Restoring Forest Landscapes

An estimated 1 billion acres of globally degraded forest are in need of restoration today and climate change likely will drive more acres into the same condition. Global change, climate variability, biotechnology, and synthetic biology pose significant challenges to current restoration paradigms, underscoring the importance of clearly defined goals focused on functional ecosystems. The forest restoration challenge argues for an approach emphasizing functioning landscapes, while understanding the social dimensions of a restoration project is as necessary as understanding the biophysical dimensions.

Black ash trees girdled to emulate emerald ash borer attack. Brian Palik, USDA Forest Service

The Future of Ash Forests in Minnesota

Ash forests of the Great Lakes region are vulnerable to emerald ash borer (EAB) and climate change. Forest Service scientists are successfully establishing Manchurian ash, an EAB-resistant species, as well as other tree species that are adapted to a warmer climate. The project is providing insight into how managers can transition vulnerable forests to climate-ready forests better adapted to future conditions.

An energy-wood harvest on Potlatch Lands in Minnesota. Anthony D'Amato, University of Minnesota

Ecosystem Impacts of Wood Harvests For Biofuel

Current interest in harvesting typically non-merchantable material for biofuel warrants a closer look at the ecosystem impacts of intensive harvesting. Classic studies of whole-tree harvesting can offer insight into the ecosystem impacts of intenstive harvesting and comparison to ecosystem responses from natural disturbance can put energy-wood harvesting into a contemporary perspective.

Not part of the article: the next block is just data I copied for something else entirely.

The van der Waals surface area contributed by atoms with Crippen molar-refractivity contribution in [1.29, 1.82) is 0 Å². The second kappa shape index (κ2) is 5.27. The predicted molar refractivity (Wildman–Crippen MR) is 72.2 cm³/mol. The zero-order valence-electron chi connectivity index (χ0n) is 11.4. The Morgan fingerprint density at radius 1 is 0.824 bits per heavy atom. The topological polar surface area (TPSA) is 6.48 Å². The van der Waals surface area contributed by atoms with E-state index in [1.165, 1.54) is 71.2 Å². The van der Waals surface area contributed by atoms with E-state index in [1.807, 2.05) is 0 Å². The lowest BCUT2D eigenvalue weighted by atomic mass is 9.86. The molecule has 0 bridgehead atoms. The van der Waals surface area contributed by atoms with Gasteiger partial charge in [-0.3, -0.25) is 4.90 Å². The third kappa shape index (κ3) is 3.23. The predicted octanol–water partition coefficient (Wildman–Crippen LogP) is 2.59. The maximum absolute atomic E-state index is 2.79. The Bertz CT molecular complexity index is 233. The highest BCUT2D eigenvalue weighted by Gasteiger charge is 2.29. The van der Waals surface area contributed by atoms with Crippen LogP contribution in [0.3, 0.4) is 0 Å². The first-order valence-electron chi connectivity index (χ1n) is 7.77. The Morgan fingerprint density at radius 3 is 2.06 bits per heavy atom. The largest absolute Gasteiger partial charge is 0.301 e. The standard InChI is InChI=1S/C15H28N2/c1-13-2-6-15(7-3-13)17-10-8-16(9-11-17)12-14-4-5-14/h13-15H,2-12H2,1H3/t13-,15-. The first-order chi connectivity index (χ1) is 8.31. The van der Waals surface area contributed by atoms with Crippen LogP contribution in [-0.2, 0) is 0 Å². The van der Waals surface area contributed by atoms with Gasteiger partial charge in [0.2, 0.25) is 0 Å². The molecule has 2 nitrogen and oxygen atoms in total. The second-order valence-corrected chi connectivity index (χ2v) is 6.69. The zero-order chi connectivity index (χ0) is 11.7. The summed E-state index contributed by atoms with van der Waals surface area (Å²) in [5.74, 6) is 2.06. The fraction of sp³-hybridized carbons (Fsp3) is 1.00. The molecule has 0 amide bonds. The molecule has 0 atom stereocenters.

A structurally complex and diverse red pine forest. Christel Kern, USDA Forest Service

Diversity is Key to Restoring Resilience of Iconic Great Lakes Pine Forests

Mixed-pine forests of the western Great Lakes region contain fewer tree species and fewer age classes than their historical equivalents. Forest Service scientists and their research partners used a functional restoration approach to increase tree diversity and structural complexity in such forests and found that the resulting forests are better able to adapt to uncertain climate and pest threats.

Last modified: Wednesday, December 10, 2014